Light Patterns

Introduction

Ever wanted to create your own light-show? With CodeBug it’s easy to create interesting, and intricate and moving patterns of lights. This activity will show you how to create animated flashing patterns on CodeBug with Python.

To use Python with CodeBug, you will connect CodeBug to your computer and use it in tethered mode. Follow the Tethered Mode activity to set up tethered mode.

You will be using the Python shell and also writing Python programs (look at the Tethered Mode guide if you are unsure how to do this).

You will need
CodeBug CodeBug
Micro USB cable
Computer

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Checkerboard

With CodeBug it is really easy to create a checkerboard pattern like on a chessboard. You could turn each LED on individually but this would need a lot of typing. Instead there’s an easier way to set the leds in an entire row at once, using the set_row command.

Start up a Python shell in a command terminal:

python3

Import and initialise the CodeBug tether module:

import codebug_tether

c = codebug_tether.CodeBug()

Now set the rows:

c.set_row(0,0b10101)

c.set_row(1,0b01010)

c.set_row(2,0b10101)

c.set_row(3,0b01010)

c.set_row(4,0b10101)

Does the pattern looks like how you imagined it would? Try changing one of the rows giving it a different value and see how the pattern changes, e.g.

c.set_row(2,0b11100)

This is a good way to visualise this pattern

The 0b at the start of the value simply let’s you know that this is a binary number.


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Understanding binary

Binary is a sequence of ones and zeros as these are the two positions of a switch. Everything on a computer is made up from binary. This binary is represented on the screen in a more useful form, for us simple humans to understand, such as numbers letters and even images. The point is that deep down these are all sequences of ones and zeros, and knowing this can help you manipulate them in different ways. When representing numbers, the first bit (single one or zero) represents 1. The second bit represents 2 and the third is 4, each one is double the previous! So to represent the number 5, you would set the first and third bits to 1, as this is 4 and 1 (101) = 5.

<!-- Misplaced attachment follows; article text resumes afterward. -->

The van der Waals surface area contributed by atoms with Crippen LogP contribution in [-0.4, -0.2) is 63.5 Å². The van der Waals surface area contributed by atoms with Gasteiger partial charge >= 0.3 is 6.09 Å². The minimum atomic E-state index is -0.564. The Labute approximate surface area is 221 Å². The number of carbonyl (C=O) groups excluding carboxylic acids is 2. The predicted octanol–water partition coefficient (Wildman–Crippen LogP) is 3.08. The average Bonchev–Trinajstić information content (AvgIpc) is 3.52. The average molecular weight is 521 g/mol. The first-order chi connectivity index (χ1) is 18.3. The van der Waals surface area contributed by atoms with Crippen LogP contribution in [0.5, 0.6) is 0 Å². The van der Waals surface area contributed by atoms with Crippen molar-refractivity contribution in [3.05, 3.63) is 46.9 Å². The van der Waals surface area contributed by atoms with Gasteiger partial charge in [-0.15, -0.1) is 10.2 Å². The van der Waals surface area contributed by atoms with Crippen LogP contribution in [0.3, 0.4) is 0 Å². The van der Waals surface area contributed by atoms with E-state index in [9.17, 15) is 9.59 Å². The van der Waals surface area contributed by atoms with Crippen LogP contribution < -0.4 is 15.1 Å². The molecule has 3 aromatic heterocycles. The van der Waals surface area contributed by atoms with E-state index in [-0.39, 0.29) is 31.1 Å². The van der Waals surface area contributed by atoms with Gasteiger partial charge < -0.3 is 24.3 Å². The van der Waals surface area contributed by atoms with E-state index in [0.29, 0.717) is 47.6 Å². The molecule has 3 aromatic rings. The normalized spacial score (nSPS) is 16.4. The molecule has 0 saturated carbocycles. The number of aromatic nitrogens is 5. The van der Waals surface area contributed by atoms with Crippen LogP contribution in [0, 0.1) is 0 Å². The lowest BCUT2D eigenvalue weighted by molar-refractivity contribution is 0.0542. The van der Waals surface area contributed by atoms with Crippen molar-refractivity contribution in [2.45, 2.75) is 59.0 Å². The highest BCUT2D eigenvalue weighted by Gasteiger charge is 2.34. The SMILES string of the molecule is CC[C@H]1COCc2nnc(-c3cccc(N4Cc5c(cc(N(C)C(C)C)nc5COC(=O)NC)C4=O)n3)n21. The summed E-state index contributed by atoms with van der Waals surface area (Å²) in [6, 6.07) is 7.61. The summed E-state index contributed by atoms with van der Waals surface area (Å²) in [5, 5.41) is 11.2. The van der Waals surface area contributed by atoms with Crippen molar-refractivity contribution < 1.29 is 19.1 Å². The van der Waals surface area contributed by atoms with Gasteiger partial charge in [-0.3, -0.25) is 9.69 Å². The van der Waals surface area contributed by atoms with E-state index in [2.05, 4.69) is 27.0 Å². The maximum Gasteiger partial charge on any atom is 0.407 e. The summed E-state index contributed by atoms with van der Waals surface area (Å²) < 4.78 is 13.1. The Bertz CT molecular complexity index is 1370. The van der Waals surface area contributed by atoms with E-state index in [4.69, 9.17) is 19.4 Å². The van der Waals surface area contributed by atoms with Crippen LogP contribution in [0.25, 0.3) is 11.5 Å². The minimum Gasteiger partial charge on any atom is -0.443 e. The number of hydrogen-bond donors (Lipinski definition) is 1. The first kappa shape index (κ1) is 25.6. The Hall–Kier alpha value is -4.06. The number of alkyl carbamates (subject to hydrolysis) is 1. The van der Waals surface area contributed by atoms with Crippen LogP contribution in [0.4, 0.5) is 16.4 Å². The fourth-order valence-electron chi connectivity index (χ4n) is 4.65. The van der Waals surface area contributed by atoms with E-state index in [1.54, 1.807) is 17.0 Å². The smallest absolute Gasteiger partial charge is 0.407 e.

So setting a row to 1, you know will light up the first LED as 1 in binary is 00001. You also know that if you times 1 by 2, you will have just the second LED on that row lit up, as 2 in binary is 00010. The table below shows a couple of examples of the binary representation of some numbers. For each row, if you add together the numbers in the blue boxes for each place that has a one in the columns, you will see that each row adds up to the number after the equals sign. The first row for example, has a 0 for the first column and a 1 for the rest of the columns, this gives us 8 + 4 + 2 + 1 = 15!


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Side-to-side pattern

Moving patterns can be incredibly hypnotic, and they can achieved with some simple clever coding with CodeBug. Lots of programming relies on manipulating numbers and it can be extremely powerful way of doing things.